The apolipoprotein E gene is the strongest genetic risk factor for late-onset Alzheimer disease. Figuring out how it drives susceptibility remains a tall order. At a one-day symposium in St. Louis, researchers from across the United States and abroad took stock of the latest on potential mechanisms. Receptors, including ApoE receptor 2, topped the hit parade of ApoE accomplices that might mediate actions of the risky isoform.
St. Louis: ApoE Receptors—Hold Sway Over Synaptic Function
The apolipoprotein E gene is the strongest genetic risk factor for late-onset Alzheimer disease. One ApoE4 allele almost quadruples a person’s chances of getting the disease, while having two drives up the risk by 12- to 15-fold. Not surprisingly, some researchers believe that understanding ApoE could be the key to finding much-needed treatments and preventions for AD. But does ApoE get the attention it deserves? The apolipoprotein has been—and unfortunately still is—a Cinderella compared to amyloid-β precursor protein (APP) and the presenilins, which attract the lion’s share of the research dollars and most of the attention at scientific meetings. “ApoE, ApoE Receptors and Neurodegeneration,” a one-day symposium held 7 June 2010 at Washington University, St. Louis, Missouri, bucked the trend by putting ApoE center stage. Though the meeting addressed the relationship between the apolipoprotein and the amyloid-β cascade, it also stressed ApoE’s own intricate biology. The take-home message from the meeting, which was organized by members of the NIA/NIH program project grant (PPG) on ApoE Receptor Biology and Neurodegeneration, was that there may be a lot more to ApoE’s involvement in AD than its dalliances with Aβ.
A case in point is signaling through the ApoE receptor 2 (ApoER2), one of several members of the low-density lipoprotein (LDL) receptor family. Researchers led by Joachim Herz, University of Texas Southwestern Medical Center, Dallas, had previously reported that this receptor plays a key role in neuronal survival, and at the conference, Herz presented the latest twist implicating ApoE in the plot, as well. ApoER2 knockout mice lose almost half their corticospinal neurons by four months of age (see ARF related news story on Beffert et al., 2005). The reasons for this are not entirely clear, but upon binding to its normal ligand reelin, ApoER2 activates downstream cascades such as those triggered by Jun terminal kinases. Reelin also enhances long-term potentiation (LTP) and reverses Aβ-induced reduction of LTP in the hippocampus (see ARF related news story and ARF news story). The ApoER2 ligand even neutralizes LTP suppression by toxic Aβ dimers isolated from human AD patients (see ARF related news story). All told, the data suggest a complex interplay among Aβ, ApoE, and ApoE receptors, Herz said in his keynote talk. One of the unanswered questions—one that is particularly relevant to AD risk—is whether ApoE genotype influences this interplay. In St. Louis, Herz presented newly published data to suggest that it does.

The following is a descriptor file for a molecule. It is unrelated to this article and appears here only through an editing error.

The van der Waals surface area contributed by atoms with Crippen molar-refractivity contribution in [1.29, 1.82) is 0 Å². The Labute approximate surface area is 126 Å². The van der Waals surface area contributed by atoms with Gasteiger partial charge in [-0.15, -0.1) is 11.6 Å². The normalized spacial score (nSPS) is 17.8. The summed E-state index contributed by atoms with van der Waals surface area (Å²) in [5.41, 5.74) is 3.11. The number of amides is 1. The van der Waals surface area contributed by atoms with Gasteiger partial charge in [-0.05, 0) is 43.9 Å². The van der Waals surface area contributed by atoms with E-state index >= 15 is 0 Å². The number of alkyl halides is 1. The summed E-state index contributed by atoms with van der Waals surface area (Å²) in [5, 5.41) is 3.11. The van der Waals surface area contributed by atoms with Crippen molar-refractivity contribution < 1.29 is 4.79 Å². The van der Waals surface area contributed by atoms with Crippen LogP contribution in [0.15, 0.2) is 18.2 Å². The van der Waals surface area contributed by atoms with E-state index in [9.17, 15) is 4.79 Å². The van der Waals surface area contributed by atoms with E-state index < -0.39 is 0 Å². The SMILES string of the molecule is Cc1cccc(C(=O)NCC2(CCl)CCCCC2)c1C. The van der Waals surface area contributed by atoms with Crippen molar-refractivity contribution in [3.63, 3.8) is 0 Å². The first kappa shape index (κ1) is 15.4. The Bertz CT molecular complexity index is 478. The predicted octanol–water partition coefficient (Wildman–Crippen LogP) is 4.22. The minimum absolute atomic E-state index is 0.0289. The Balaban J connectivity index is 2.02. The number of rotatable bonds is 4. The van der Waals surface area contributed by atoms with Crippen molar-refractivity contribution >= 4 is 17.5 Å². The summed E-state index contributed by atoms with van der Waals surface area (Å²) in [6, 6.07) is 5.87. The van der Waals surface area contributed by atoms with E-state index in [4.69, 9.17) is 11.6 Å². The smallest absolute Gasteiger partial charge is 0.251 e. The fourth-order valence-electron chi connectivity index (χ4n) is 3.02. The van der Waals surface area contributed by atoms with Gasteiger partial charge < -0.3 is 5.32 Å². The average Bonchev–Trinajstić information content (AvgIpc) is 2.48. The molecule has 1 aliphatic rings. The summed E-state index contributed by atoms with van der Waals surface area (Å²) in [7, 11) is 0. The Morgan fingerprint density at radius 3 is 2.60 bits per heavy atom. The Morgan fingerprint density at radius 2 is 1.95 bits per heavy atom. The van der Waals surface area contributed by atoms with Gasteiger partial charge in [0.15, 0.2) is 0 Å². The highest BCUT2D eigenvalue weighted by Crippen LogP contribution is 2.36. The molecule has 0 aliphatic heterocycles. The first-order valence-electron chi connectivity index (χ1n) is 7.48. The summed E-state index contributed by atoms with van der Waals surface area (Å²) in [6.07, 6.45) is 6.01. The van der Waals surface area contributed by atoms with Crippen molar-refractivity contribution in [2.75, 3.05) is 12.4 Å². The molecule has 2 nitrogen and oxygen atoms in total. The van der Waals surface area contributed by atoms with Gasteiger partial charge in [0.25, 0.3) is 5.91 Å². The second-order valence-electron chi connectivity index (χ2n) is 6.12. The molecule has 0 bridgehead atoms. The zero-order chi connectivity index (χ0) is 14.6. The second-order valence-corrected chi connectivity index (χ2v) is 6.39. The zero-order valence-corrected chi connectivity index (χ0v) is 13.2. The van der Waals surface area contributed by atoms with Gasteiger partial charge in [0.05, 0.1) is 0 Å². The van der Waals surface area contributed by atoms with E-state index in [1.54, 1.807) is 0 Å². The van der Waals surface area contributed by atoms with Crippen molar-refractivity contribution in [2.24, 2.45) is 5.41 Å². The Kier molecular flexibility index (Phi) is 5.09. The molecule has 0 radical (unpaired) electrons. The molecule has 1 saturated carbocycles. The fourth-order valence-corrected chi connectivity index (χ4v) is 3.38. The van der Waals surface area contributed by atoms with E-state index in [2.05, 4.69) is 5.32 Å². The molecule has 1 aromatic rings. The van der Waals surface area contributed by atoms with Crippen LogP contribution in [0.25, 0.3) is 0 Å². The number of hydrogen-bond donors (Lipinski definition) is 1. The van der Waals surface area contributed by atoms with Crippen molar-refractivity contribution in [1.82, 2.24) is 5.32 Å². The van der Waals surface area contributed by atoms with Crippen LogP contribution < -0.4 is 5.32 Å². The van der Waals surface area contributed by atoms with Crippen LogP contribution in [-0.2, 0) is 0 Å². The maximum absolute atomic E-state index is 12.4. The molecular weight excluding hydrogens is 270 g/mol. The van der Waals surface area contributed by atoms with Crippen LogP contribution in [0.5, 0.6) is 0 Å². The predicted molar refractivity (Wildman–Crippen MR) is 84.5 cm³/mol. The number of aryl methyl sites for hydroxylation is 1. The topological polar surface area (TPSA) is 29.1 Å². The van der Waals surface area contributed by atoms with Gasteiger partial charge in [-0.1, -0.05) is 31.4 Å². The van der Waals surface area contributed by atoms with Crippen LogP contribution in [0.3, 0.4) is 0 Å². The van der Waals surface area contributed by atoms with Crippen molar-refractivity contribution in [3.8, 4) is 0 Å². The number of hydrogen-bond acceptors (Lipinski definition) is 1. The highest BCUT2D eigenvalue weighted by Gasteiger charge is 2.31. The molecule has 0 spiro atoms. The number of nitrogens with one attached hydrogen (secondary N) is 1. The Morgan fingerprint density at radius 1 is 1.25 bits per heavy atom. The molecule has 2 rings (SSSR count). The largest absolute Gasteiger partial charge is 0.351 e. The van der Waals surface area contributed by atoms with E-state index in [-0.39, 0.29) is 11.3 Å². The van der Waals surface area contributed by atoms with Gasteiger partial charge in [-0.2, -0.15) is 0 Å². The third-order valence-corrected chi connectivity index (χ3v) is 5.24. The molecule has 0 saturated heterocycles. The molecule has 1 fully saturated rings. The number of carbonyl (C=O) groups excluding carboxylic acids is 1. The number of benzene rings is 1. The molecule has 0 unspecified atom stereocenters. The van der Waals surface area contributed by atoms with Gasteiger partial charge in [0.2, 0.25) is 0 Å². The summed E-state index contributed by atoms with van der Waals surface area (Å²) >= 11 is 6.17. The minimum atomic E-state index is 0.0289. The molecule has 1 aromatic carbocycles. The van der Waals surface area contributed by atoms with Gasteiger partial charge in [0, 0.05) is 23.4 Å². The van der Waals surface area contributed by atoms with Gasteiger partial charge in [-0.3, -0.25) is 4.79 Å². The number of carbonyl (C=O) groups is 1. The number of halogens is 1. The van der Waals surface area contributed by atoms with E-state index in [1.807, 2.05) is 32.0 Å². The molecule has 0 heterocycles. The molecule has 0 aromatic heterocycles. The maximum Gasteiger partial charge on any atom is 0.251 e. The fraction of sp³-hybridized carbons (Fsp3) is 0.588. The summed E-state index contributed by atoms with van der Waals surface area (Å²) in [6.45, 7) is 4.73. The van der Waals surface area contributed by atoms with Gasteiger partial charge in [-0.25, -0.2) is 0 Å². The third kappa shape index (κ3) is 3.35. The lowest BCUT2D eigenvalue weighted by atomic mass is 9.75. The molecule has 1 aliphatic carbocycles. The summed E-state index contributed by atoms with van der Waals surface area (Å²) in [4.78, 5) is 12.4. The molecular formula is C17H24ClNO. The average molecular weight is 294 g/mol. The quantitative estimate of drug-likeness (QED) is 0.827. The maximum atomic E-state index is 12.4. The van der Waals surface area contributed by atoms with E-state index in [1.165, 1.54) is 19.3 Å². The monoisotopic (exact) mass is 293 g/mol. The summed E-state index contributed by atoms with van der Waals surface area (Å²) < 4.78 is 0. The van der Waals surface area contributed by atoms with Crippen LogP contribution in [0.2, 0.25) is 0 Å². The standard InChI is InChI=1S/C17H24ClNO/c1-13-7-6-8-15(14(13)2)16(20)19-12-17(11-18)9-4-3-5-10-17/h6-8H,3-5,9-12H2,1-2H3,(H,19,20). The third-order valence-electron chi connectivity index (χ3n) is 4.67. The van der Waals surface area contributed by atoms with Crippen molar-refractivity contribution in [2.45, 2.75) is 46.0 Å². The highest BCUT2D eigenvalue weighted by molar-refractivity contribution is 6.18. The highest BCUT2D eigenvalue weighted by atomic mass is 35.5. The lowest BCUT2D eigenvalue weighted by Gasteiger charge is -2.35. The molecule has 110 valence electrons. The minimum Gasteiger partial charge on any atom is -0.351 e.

Herz showed that, in keeping with its role in beefing up LTP, reelin enhances NMDA receptor-driven calcium spikes when added to neurons in culture. The spikes still occur if ApoE2 or ApoE3 are added to cells prior to reelin (though in the presence of ApoE3 the spikes do not last long); however, pre-incubating the neurons with ApoE4 completely suppresses the calcium influx. ApoE4 also suppressed LTP in a more physiological setting. For this, Herz and colleagues turned to ApoE targeted replacement (TR) mice developed by Patrick Sullivan at Duke University. These animals have their mouse ApoE gene replaced with one of the three human ApoE isoforms and have become a model of choice in the field. Reelin enhanced LTP in hippocampal tissue slices from ApoE2 or ApoE3 TR mice, just like it does in wild-type tissue, but failed to do so in ApoE4 slices. How might this relate to Aβ, which puts a damper on LTP? Herz said that Aβ-containing extracts from Alzheimer’s Disease Research Center brain tissue samples had little effect on LTP in ApoE2 slices and no effect on reelin-driven LTP. In ApoE3 slices, AD extracts suppressed LTP slightly, and this was overcome with reelin. But in ApoE4 slices, the Aβ preparation suppressed LTP, and reelin was unable to restore it. The experiments, by Herz lab members Ying Chen, Murat Durakoglugli, and Xunde Xian, were described in the June 14 PNAS online, and the paper is freely available for download.
The work suggests that the ApoE4 isoform might increase susceptibility to AD by undermining the normal processes of LTP and by exacerbating Aβ’s suppression of it. As for a mechanism, Herz believes that ApoE4 blocks beneficial reelin signaling because it sequesters ApoER2 receptors inside cells. When Chen and colleagues looked at steady-state levels of ApoER2 receptors in primary cortical neurons, they found that the receptors were internalized and became trapped in cells treated with ApoE4. However, receptors traffic normally and return to the cell surface in the presence of ApoE2/3. The upshot is that ApoE4 dampens ApoER2 signaling, prevents NMDA receptor activation, and blocks LTP. But some big questions remain, said Herz. These include how ApoE4 alters ApoER2 trafficking and whether the mechanism is amenable to drug treatment. He also thought it will be important to find out how Aβ and ApoE dovetail with respect to synaptic regulation.